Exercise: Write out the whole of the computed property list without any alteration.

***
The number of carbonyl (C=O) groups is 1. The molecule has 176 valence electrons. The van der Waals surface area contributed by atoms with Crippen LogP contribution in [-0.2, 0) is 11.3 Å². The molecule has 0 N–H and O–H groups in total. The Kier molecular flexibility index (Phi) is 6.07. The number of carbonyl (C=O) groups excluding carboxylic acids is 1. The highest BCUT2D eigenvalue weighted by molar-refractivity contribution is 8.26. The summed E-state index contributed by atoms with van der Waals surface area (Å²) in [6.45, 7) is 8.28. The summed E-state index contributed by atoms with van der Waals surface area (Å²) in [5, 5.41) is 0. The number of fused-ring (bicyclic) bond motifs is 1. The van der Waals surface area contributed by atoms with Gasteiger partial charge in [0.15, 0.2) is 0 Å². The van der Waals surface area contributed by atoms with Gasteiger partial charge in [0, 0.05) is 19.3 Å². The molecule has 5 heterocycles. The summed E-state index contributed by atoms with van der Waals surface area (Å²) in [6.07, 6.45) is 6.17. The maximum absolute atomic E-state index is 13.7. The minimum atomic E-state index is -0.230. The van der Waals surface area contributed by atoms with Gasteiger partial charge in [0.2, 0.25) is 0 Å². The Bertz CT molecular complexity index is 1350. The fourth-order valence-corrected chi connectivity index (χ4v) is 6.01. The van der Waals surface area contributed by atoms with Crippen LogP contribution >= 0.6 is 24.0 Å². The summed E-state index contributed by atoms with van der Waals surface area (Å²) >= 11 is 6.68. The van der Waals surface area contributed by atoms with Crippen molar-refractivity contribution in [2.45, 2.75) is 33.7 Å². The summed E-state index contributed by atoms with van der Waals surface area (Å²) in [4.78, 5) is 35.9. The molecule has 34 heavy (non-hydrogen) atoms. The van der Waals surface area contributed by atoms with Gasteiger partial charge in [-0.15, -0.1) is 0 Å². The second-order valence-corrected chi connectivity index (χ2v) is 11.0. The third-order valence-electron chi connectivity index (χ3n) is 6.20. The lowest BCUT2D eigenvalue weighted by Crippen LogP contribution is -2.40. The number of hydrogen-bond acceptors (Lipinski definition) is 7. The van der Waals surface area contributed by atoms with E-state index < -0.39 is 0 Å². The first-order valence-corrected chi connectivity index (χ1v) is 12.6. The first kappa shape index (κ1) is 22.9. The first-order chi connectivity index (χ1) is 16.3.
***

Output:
The number of carbonyl (C=O) groups is 1. The molecule has 176 valence electrons. The van der Waals surface area contributed by atoms with Crippen LogP contribution in [-0.2, 0) is 11.3 Å². The molecule has 0 N–H and O–H groups in total. The Kier molecular flexibility index (Phi) is 6.07. The number of carbonyl (C=O) groups excluding carboxylic acids is 1. The highest BCUT2D eigenvalue weighted by molar-refractivity contribution is 8.26. The summed E-state index contributed by atoms with van der Waals surface area (Å²) in [6.45, 7) is 8.28. The summed E-state index contributed by atoms with van der Waals surface area (Å²) in [5, 5.41) is 0. The number of fused-ring (bicyclic) bond motifs is 1. The van der Waals surface area contributed by atoms with Gasteiger partial charge in [0.15, 0.2) is 0 Å². The van der Waals surface area contributed by atoms with Gasteiger partial charge in [0, 0.05) is 19.3 Å². The molecule has 5 heterocycles. The summed E-state index contributed by atoms with van der Waals surface area (Å²) in [6.07, 6.45) is 6.17. The maximum absolute atomic E-state index is 13.7. The minimum atomic E-state index is -0.230. The van der Waals surface area contributed by atoms with Gasteiger partial charge in [0.2, 0.25) is 0 Å². The Bertz CT molecular complexity index is 1350. The fourth-order valence-corrected chi connectivity index (χ4v) is 6.01. The van der Waals surface area contributed by atoms with Crippen LogP contribution >= 0.6 is 24.0 Å². The summed E-state index contributed by atoms with van der Waals surface area (Å²) >= 11 is 6.68. The van der Waals surface area contributed by atoms with Crippen molar-refractivity contribution in [2.45, 2.75) is 33.7 Å². The summed E-state index contributed by atoms with van der Waals surface area (Å²) in [4.78, 5) is 35.9. The molecule has 34 heavy (non-hydrogen) atoms. The van der Waals surface area contributed by atoms with Gasteiger partial charge in [-0.15, -0.1) is 0 Å². The second-order valence-corrected chi connectivity index (χ2v) is 11.0. The third-order valence-electron chi connectivity index (χ3n) is 6.20. The lowest BCUT2D eigenvalue weighted by Crippen LogP contribution is -2.40. The number of hydrogen-bond acceptors (Lipinski definition) is 7. The van der Waals surface area contributed by atoms with E-state index < -0.39 is 0 Å². The first-order valence-corrected chi connectivity index (χ1v) is 12.6. The first kappa shape index (κ1) is 22.9. The first-order chi connectivity index (χ1) is 16.3.